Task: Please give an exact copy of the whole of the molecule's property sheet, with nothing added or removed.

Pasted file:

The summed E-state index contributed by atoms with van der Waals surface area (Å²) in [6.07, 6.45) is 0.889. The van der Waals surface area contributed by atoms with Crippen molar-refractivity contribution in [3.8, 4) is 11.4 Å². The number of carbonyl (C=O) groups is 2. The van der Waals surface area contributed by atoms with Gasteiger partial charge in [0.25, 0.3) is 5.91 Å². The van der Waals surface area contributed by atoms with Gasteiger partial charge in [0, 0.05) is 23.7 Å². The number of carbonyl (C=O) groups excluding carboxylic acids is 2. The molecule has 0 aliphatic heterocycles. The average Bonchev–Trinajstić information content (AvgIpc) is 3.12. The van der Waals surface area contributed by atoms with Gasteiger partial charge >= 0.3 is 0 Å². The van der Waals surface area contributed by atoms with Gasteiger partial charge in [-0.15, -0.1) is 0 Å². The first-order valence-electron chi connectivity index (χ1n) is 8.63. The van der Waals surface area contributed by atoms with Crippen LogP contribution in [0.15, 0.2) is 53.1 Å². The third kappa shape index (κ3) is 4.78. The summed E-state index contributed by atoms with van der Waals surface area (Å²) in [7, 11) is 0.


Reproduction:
The summed E-state index contributed by atoms with van der Waals surface area (Å²) in [6.07, 6.45) is 0.889. The van der Waals surface area contributed by atoms with Crippen molar-refractivity contribution in [3.8, 4) is 11.4 Å². The number of carbonyl (C=O) groups is 2. The van der Waals surface area contributed by atoms with Gasteiger partial charge in [0.25, 0.3) is 5.91 Å². The van der Waals surface area contributed by atoms with Gasteiger partial charge in [0, 0.05) is 23.7 Å². The number of carbonyl (C=O) groups excluding carboxylic acids is 2. The molecule has 0 aliphatic heterocycles. The average Bonchev–Trinajstić information content (AvgIpc) is 3.12. The van der Waals surface area contributed by atoms with Gasteiger partial charge >= 0.3 is 0 Å². The van der Waals surface area contributed by atoms with Gasteiger partial charge in [-0.15, -0.1) is 0 Å². The first-order valence-electron chi connectivity index (χ1n) is 8.63. The van der Waals surface area contributed by atoms with Crippen LogP contribution in [0.15, 0.2) is 53.1 Å². The third kappa shape index (κ3) is 4.78. The summed E-state index contributed by atoms with van der Waals surface area (Å²) in [7, 11) is 0.